Women are rising everywhere to fight injustice.
When India’s government passed discriminatory laws excluding Muslim residents from a path to citizenship,women began a protest to defend not only the religious minority but the legal status of women. Under the Citizenship Amendment Act (CAA), women would be unable to prove their own legal status as gender discrimination prevents them from having the papers necessary.
With the CAA as just one of several acts in India of what many see as a corollary to the white nationalist movement in the U.S., women stand in the way of injustice. And this isn’t just a metaphor; The next few days, hundreds to thousands of women will continue to protest in tents in the middle of a highway in Delhi, also known as “the rape capital of India.”
The women-led protest in India – an act of solidarity with India’s Muslim community – is an example of the power of women’s organizing. I call this out because in the women raising their voice and protesting in that South Delhi street – in an extremely patriarchal society-- I see the roots of International Women’s Day.
Collective power of women drives positive change
The first National Women’s Day in 1909 was born from the women’s labor movement, celebrating the 1908 protests of New York City garment workers who organized to demand better working conditions and rights. By organizing, exercising, and expanding women’s rights, they inspired even more women to speak out: Immigrant women led the Shirtwaist Strike of 1909, persisting for months until factory workers met their demands of better wages, working conditions, and shorter hours.
I see today as a reminder of the collective power of women and our role in protecting and advancing liberty. Studies show that societies are stronger when women’s rights are stronger. In terms of peace and security, the physical safety of women contributes to the overall peacefulness of societies both within the home and by preventing violence – against women and overall – as an accepted norm. It helps prevent trauma and makes it harder for extremism to find a foothold.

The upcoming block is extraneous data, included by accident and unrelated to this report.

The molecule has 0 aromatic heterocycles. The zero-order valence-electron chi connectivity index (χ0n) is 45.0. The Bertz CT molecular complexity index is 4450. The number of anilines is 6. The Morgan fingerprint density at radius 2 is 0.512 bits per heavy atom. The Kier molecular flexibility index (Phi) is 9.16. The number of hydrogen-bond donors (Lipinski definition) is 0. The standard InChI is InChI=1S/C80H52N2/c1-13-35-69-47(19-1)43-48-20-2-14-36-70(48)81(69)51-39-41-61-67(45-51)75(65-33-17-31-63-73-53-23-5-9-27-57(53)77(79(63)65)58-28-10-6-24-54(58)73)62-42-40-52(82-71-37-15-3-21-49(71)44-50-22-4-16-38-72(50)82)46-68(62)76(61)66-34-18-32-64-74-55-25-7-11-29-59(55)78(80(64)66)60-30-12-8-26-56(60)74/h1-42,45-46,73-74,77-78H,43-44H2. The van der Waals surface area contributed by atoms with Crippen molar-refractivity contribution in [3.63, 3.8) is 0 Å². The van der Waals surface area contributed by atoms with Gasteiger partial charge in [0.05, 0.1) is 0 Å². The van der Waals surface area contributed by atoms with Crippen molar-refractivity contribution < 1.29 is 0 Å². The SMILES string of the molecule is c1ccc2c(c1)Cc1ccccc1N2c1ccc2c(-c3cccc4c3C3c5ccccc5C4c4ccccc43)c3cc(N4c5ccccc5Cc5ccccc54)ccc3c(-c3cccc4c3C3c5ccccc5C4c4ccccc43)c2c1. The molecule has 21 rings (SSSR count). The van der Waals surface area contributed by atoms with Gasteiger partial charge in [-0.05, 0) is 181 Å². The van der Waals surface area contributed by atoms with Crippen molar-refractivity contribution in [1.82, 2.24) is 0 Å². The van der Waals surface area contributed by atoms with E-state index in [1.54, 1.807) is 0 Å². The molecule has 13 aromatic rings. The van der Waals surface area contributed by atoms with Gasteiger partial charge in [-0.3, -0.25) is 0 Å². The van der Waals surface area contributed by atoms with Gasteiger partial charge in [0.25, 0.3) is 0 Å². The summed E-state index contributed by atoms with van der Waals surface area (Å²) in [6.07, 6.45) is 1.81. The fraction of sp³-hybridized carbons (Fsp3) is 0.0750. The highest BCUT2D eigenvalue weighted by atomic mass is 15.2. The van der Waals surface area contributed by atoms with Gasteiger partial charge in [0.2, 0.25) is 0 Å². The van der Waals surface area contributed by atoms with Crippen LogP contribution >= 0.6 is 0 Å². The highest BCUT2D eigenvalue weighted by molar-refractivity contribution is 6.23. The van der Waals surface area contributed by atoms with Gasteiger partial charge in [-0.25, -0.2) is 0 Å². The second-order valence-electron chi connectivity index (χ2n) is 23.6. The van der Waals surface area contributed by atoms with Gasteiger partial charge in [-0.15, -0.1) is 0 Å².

Women’s rights are advanced through women’s collective organizing. When we organize, we achieve progress. The collective power of women brings positive change and expands social and economic power for everyone.
Women transform their lives, communities and nations
This philosophy is a core part of Women for Women International’s signature program: We bring women from around the world together to advance the status of women. With the support of a global community, women living in conflict-affected countries join women locally in classes of 25. Together, they go through a journey where they gain confidence as they learn to transform their lives, that they have rights and power.
As they graduate, some women go on to our Change Agents program, where they gain skills in advocacy. Many women continue to invest in their connections with one another through graduate networks, where they support each other’s professional and economic growth.
Women who graduate from our program advocate with local community leaders and government officials. They run for office. They meet with national leaders, as they themselves become leaders.
We now live one hundred years after the success of the women’s suffrage movement in the U.S. securing the right to vote in 1920. One hundred years later, we are Generation Equality, and continue the quest to realize women’s rights. After all: stronger women build stronger nations.
Globally, our Generation Equality spans ages, religions, races, ethnicities, ability, and gender. Today, I ask you to join me and collectively stand with women everywhere to advance an agenda where all of us have equal rights around the world, where women are seen and heard.